The first test is to compare SQL Server 2014 SP1 ( CU 4 ) against SQL Server 2016 RC1 with full durability:

fully durable

And now for the exact same test but with delayed durability:

delayed durable

To understand why we get this performance degradation with SQL Server 2016 RC1 three key parts of a transactions life cycle need to be understood along with the serialisation mechanisms that protect them:

  1. Transaction Creation and Removal

This call stack excerpt is taken from SQL Server 2014 SP1 CU4, the call immediately after sqlmin!XdesMgr::GetXdesId is for the XDESMGR spinlock (what you will see in sys.dm_os_spinlock_stats) for this function. In a nutshell sqlmin!XdesMgr::GetXdesId deals out transaction ids. The in-memory OTLP engine has a completely different mechanism for dealing out transaction ids, which I believe is based on the use of an atomic increment instruction and does not involve any spinlocks.

xdesmgr

Remove Transaction

2. Copying Log Records Into The LOG Buffer

To recap on something I have used a lot in my blog posts, this is the logging infrastructure ( which I need to get around to adding the log pool to at some stage ):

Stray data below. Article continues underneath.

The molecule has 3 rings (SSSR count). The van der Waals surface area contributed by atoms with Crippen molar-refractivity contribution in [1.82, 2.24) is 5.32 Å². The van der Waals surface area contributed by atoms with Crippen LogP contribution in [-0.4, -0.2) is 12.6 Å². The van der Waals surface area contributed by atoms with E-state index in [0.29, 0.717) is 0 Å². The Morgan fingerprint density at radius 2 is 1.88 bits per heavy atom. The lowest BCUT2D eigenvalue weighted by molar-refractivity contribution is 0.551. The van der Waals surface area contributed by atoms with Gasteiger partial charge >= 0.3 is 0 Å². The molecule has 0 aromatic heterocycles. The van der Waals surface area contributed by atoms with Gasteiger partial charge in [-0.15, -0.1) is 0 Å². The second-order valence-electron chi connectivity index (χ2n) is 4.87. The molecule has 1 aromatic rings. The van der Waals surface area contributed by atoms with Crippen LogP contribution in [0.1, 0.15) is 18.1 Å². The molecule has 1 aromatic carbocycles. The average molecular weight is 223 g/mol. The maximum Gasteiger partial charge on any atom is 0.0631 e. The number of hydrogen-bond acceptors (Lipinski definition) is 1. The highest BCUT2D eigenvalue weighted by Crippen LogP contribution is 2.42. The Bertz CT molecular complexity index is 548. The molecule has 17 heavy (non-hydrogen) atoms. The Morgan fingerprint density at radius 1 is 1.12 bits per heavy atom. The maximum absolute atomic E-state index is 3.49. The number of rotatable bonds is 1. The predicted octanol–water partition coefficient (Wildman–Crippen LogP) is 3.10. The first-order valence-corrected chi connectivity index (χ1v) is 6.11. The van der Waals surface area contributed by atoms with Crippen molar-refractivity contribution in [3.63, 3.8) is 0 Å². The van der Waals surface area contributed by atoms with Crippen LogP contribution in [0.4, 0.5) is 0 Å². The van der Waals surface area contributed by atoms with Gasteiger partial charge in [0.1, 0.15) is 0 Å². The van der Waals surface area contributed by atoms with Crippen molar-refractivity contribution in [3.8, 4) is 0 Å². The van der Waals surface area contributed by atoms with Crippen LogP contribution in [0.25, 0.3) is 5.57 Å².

logging infrastructure

The big takeaway point from this diagram is that there is a hell of a lot of things which happen from the point of log record generation to the point at which log records are hardened to the transaction log.

Here is the call stack excerpt for the LOGCACHE_ACCESS spinlock which serialises access to the log buffer, again this is taken from SQL Server 2014 SP1 CU4. Despite the claims of Microsoft’s marketing department that the in-memory OLTP engine is spinlock free, the LOGCACHE_ACCESS spinlock is still used, but only for the copying of undo information to the log buffer.

logcache_access

3. Harding Log Records To Disk

When the log writer flushes log records to disk the LOGFLUSHQ spinlock ( again the name you will see in in sys.dm_os_spinlock_stats ) serialises access to the log flush queue:

logflushq

And The Point Of All Of This Is . . . ?

If we understand the spinlocks associated with transaction id generation and logging we have a means of identifying pressure on these particular points of the engine. For the tests with delayed durability the spin activity on the key three spinlocks is:

xdesmgr spins

xdesmgr back offs

logcache_access spins

logcache_access back off

logflushq spins

logflushq back offs

My theory is that a combination of: